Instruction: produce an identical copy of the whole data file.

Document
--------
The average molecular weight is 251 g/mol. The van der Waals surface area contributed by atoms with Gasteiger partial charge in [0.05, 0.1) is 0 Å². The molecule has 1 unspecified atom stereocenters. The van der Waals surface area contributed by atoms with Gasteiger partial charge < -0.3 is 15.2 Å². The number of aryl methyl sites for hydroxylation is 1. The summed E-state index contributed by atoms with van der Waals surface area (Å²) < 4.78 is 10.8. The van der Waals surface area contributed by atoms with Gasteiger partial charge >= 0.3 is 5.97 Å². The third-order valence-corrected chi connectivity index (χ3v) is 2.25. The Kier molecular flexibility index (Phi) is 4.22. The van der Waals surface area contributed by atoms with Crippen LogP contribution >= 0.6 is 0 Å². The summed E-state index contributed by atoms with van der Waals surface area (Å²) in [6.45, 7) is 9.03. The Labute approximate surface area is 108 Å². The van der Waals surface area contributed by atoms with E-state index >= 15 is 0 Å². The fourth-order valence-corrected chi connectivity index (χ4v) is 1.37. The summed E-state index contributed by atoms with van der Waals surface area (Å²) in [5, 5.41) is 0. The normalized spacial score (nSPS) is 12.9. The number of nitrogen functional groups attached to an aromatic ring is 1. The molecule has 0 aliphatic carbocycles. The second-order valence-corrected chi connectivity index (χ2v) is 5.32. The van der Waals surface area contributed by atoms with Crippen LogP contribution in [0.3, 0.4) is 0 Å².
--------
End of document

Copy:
The average molecular weight is 251 g/mol. The van der Waals surface area contributed by atoms with Gasteiger partial charge in [0.05, 0.1) is 0 Å². The molecule has 1 unspecified atom stereocenters. The van der Waals surface area contributed by atoms with Gasteiger partial charge < -0.3 is 15.2 Å². The number of aryl methyl sites for hydroxylation is 1. The summed E-state index contributed by atoms with van der Waals surface area (Å²) < 4.78 is 10.8. The van der Waals surface area contributed by atoms with Gasteiger partial charge >= 0.3 is 5.97 Å². The third-order valence-corrected chi connectivity index (χ3v) is 2.25. The Kier molecular flexibility index (Phi) is 4.22. The van der Waals surface area contributed by atoms with Crippen LogP contribution >= 0.6 is 0 Å². The summed E-state index contributed by atoms with van der Waals surface area (Å²) in [6.45, 7) is 9.03. The Labute approximate surface area is 108 Å². The van der Waals surface area contributed by atoms with E-state index >= 15 is 0 Å². The fourth-order valence-corrected chi connectivity index (χ4v) is 1.37. The summed E-state index contributed by atoms with van der Waals surface area (Å²) in [5, 5.41) is 0. The normalized spacial score (nSPS) is 12.9. The number of nitrogen functional groups attached to an aromatic ring is 1. The molecule has 0 aliphatic carbocycles. The second-order valence-corrected chi connectivity index (χ2v) is 5.32. The van der Waals surface area contributed by atoms with Crippen LogP contribution in [0.3, 0.4) is 0 Å².